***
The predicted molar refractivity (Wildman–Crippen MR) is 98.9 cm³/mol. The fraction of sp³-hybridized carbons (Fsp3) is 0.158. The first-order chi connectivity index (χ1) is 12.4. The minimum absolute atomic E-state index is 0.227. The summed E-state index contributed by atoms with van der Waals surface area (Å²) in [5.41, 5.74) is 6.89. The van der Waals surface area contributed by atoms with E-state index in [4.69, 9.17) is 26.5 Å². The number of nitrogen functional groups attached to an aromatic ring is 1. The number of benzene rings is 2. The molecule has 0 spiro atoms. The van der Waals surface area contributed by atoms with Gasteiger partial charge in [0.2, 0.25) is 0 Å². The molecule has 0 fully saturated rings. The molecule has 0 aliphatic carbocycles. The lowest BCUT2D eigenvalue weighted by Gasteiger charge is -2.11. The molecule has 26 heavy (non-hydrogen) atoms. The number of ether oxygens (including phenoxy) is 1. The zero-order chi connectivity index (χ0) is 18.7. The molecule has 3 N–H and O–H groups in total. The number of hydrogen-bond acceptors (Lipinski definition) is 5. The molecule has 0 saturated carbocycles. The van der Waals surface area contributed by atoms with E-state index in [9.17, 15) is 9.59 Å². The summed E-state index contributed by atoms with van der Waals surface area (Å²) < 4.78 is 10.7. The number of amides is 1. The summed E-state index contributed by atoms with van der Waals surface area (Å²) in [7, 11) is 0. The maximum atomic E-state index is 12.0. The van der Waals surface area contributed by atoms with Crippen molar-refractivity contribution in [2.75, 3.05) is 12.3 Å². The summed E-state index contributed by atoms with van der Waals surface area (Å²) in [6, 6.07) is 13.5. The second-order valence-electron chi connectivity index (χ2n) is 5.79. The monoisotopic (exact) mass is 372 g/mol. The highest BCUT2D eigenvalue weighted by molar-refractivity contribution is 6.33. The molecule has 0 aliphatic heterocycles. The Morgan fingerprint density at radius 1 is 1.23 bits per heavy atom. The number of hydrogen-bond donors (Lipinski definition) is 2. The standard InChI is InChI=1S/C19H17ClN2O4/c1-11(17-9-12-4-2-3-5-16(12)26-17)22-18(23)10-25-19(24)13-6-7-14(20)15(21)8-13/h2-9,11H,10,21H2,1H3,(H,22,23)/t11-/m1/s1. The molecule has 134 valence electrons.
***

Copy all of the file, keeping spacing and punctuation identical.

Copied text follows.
The predicted molar refractivity (Wildman–Crippen MR) is 98.9 cm³/mol. The fraction of sp³-hybridized carbons (Fsp3) is 0.158. The first-order chi connectivity index (χ1) is 12.4. The minimum absolute atomic E-state index is 0.227. The summed E-state index contributed by atoms with van der Waals surface area (Å²) in [5.41, 5.74) is 6.89. The van der Waals surface area contributed by atoms with E-state index in [4.69, 9.17) is 26.5 Å². The number of nitrogen functional groups attached to an aromatic ring is 1. The number of benzene rings is 2. The molecule has 0 spiro atoms. The van der Waals surface area contributed by atoms with Gasteiger partial charge in [0.2, 0.25) is 0 Å². The molecule has 0 fully saturated rings. The molecule has 0 aliphatic carbocycles. The lowest BCUT2D eigenvalue weighted by Gasteiger charge is -2.11. The molecule has 26 heavy (non-hydrogen) atoms. The number of ether oxygens (including phenoxy) is 1. The zero-order chi connectivity index (χ0) is 18.7. The molecule has 3 N–H and O–H groups in total. The number of hydrogen-bond acceptors (Lipinski definition) is 5. The molecule has 0 saturated carbocycles. The van der Waals surface area contributed by atoms with E-state index in [9.17, 15) is 9.59 Å². The summed E-state index contributed by atoms with van der Waals surface area (Å²) < 4.78 is 10.7. The number of amides is 1. The summed E-state index contributed by atoms with van der Waals surface area (Å²) in [7, 11) is 0. The maximum atomic E-state index is 12.0. The van der Waals surface area contributed by atoms with Crippen molar-refractivity contribution in [2.75, 3.05) is 12.3 Å². The summed E-state index contributed by atoms with van der Waals surface area (Å²) in [6, 6.07) is 13.5. The second-order valence-electron chi connectivity index (χ2n) is 5.79. The monoisotopic (exact) mass is 372 g/mol. The highest BCUT2D eigenvalue weighted by molar-refractivity contribution is 6.33. The molecule has 0 aliphatic heterocycles. The Morgan fingerprint density at radius 1 is 1.23 bits per heavy atom. The number of hydrogen-bond donors (Lipinski definition) is 2. The standard InChI is InChI=1S/C19H17ClN2O4/c1-11(17-9-12-4-2-3-5-16(12)26-17)22-18(23)10-25-19(24)13-6-7-14(20)15(21)8-13/h2-9,11H,10,21H2,1H3,(H,22,23)/t11-/m1/s1. The molecule has 134 valence electrons.